This is the main page of the website where linguistic corpora of Moksha language are located. Currently, two corpora are available: the corpus of contemporary written literary Moksha (“the Main corpus”) and the corpus of Moksha-language social media and forums. They differ in what kind of texts the contain, but have mostly identical annotation and search capabilities. Here is a brief comparison:
|Main corpus||Social media corpus|
|Language||Moksha||Moksha and Russian|
|Size||1.74 million words||14 thousand words (the Moksha part)
166 thousand words (the Russian part)
|Texts||contemporary press (up to November 2018) — 86.4%%; translation of the New Testament — 8.9%; 20th century fiction — 0.8%; blogs — 0.7%||open posts and comments by Moksha-speaking vkontakte users (up to December 2018)|
|Language variety||in most cases, standard written literary Moksha or close to it||language of digital communication: closer to the spoken variety, influenced by the dialects and Russian language, contains numerous code switching instances|
You can find more detailed information about Moksha Social media corpus and its development in this paper. Please consider citing this paper if your research is based on this corpus:
Timofey Arkhangelskiy. 2019. Corpora of social media in minority Uralic languages. Proceedings of the fifth Workshop on Computational Linguistics for Uralic Languages, pages 125–140, Tartu, Estonia, January 7 - January 8, 2019.
A language corpus is a collection of texts in that language which has been enriched with additional linguistic information, called annotation, and, preferably, equipped with a search engine. Here you will find a short list of frequently asked questions about the Moksha corpora.
— Who needs corpora?
First of all, corpora are used by linguists. The search engine and annotation of corpora are designed in such a way that you can make linguistic queries such as “find all nouns in the genitive case” or “find all forms of the word тядя followed by a verb”. Apart from linguists, corpus can be a useful tool for language teachers, language learners, and even the native speakers.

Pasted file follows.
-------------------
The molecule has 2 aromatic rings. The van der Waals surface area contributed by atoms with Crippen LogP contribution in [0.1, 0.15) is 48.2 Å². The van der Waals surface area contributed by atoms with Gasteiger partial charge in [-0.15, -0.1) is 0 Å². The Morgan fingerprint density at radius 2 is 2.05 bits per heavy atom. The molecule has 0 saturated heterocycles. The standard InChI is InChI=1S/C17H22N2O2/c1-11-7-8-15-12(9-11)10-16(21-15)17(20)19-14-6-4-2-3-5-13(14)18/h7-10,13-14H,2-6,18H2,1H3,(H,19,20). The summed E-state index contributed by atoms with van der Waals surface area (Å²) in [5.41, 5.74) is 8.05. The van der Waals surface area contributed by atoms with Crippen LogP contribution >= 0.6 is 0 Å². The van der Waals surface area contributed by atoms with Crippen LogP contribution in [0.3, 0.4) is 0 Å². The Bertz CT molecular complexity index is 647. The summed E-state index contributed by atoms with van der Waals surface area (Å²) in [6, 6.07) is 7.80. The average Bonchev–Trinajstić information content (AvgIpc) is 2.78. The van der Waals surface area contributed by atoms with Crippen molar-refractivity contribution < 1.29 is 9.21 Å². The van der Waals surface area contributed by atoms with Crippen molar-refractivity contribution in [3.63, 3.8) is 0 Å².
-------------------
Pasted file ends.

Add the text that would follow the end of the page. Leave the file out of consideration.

— Can I use the corpus as a library?
No, these corpora are not designed for that. When you work with a corpus, you make a query, i.e. search for a particular word, phrase or construction, and get back all sentences that contain what you searched for. By default, the sentences are showed in random order. You can expand the context of each of the sentences you get, i.e. look at their neighboring sentences. However, you may do so only a limited number of times for each sentence. Therefore, it is impossible to read an entire text in the corpus. This is done for copyright protection.
— Can I use the corpus as a dictionary?
Each Moksha word in the corpus has Russian translation (no English translations are available at the moment). However, they are only provided as auxiliary information for users who do not speak Moksha. The translations in the corpus are kept short and simple by design, they do not list all senses and do not provide usage examples like real dictionaries. If you want to know how to translate a word, the right way to do so is consulting a dictionary.
— What is morphological annotation and how do you get it?
The corpora located here are lemmatized and morphologically annotated. Lemmatization means that each word in the texts is annotated with its lemma, i.e. dictionary/citation form. Morphological annotation means that each word is annotated for its grammatical features, such as part of speech, number, case, tense, etc. Since the corpora in question are too large for manual annotation to be feasible, they were annotated automatically with a program called morphological analyzer. The analyzer uses a manually compiled grammatical dictionary and a formalized description of Moksha inflection. The analyzer together with the necessary materials is freely available in my bitbucket repository. Automatic annotation unfortunately means that, first, out-of-vocabulary words are not annotated, and, second, that some words have several ambiguous analyses. For example, confronted with the form валда, the analyzer cannot determine whether it should be analyzed as the citation form of of валда (“bright”) or the ablative of the word вал (“about a word”). Russian sentences in the social media corpus were annotated with the mystem analyzer.
Moksha is one of the two Mordvinic languages, which belong to the Uralic family. The number of speakers is unknown due to the fact that in the censuses, most Erzya and Moksha speakers indicate “Mordvin” as their language; it can be very roughly estimated at 200,000. Moksha uses Cyrillic orthography based on the Russian alphabet. All morphological markers are suffixes that mostly attach to the stem agglutinatively. Nominal grammatical categories are number, case, definiteness and possessiveness. Transitive verbs can index person and number of the subject and the direct object. The direct object can be marked either in the nominative or in the genitive (DOM). The word order in the sentence is free, with SVO (subject – verb – object) being the default.
If you have questions, would like to propose collaboration, or noticed an error in the corpusexcept typos in blogs and social media: these text are left "as is", please contact Timofey Arkhangelskiy. You can also use the Moksha morphological analyzer and the tsakorpus corpus platform, which are open source and freely available.